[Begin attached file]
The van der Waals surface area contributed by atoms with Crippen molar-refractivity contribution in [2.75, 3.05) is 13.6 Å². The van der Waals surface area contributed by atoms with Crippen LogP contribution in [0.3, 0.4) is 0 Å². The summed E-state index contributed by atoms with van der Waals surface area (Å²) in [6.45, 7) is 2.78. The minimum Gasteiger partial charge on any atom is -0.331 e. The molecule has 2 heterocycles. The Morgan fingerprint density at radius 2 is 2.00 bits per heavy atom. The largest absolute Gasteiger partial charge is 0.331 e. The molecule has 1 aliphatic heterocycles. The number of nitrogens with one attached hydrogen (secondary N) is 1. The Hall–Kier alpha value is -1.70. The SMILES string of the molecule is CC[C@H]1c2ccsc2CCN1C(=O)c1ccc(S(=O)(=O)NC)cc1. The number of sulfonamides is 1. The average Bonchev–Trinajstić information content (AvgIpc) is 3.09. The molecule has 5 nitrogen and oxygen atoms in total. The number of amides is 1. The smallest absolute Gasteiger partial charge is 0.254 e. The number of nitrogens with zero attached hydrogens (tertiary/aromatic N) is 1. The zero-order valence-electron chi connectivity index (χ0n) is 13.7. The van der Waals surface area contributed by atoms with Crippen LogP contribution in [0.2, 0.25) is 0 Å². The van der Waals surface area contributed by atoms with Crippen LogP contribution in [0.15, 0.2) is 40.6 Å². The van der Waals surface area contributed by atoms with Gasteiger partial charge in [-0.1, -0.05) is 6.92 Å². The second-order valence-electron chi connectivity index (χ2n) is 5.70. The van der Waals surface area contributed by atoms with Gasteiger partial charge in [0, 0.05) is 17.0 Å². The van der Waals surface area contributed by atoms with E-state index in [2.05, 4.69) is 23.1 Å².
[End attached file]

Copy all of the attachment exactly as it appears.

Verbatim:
The van der Waals surface area contributed by atoms with Crippen molar-refractivity contribution in [2.75, 3.05) is 13.6 Å². The van der Waals surface area contributed by atoms with Crippen LogP contribution in [0.3, 0.4) is 0 Å². The summed E-state index contributed by atoms with van der Waals surface area (Å²) in [6.45, 7) is 2.78. The minimum Gasteiger partial charge on any atom is -0.331 e. The molecule has 2 heterocycles. The Morgan fingerprint density at radius 2 is 2.00 bits per heavy atom. The largest absolute Gasteiger partial charge is 0.331 e. The molecule has 1 aliphatic heterocycles. The number of nitrogens with one attached hydrogen (secondary N) is 1. The Hall–Kier alpha value is -1.70. The SMILES string of the molecule is CC[C@H]1c2ccsc2CCN1C(=O)c1ccc(S(=O)(=O)NC)cc1. The number of sulfonamides is 1. The average Bonchev–Trinajstić information content (AvgIpc) is 3.09. The molecule has 5 nitrogen and oxygen atoms in total. The number of amides is 1. The smallest absolute Gasteiger partial charge is 0.254 e. The number of nitrogens with zero attached hydrogens (tertiary/aromatic N) is 1. The zero-order valence-electron chi connectivity index (χ0n) is 13.7. The van der Waals surface area contributed by atoms with Crippen LogP contribution in [0.2, 0.25) is 0 Å². The van der Waals surface area contributed by atoms with Crippen LogP contribution in [0.15, 0.2) is 40.6 Å². The van der Waals surface area contributed by atoms with Gasteiger partial charge in [-0.1, -0.05) is 6.92 Å². The second-order valence-electron chi connectivity index (χ2n) is 5.70. The van der Waals surface area contributed by atoms with Gasteiger partial charge in [0, 0.05) is 17.0 Å². The van der Waals surface area contributed by atoms with E-state index in [2.05, 4.69) is 23.1 Å².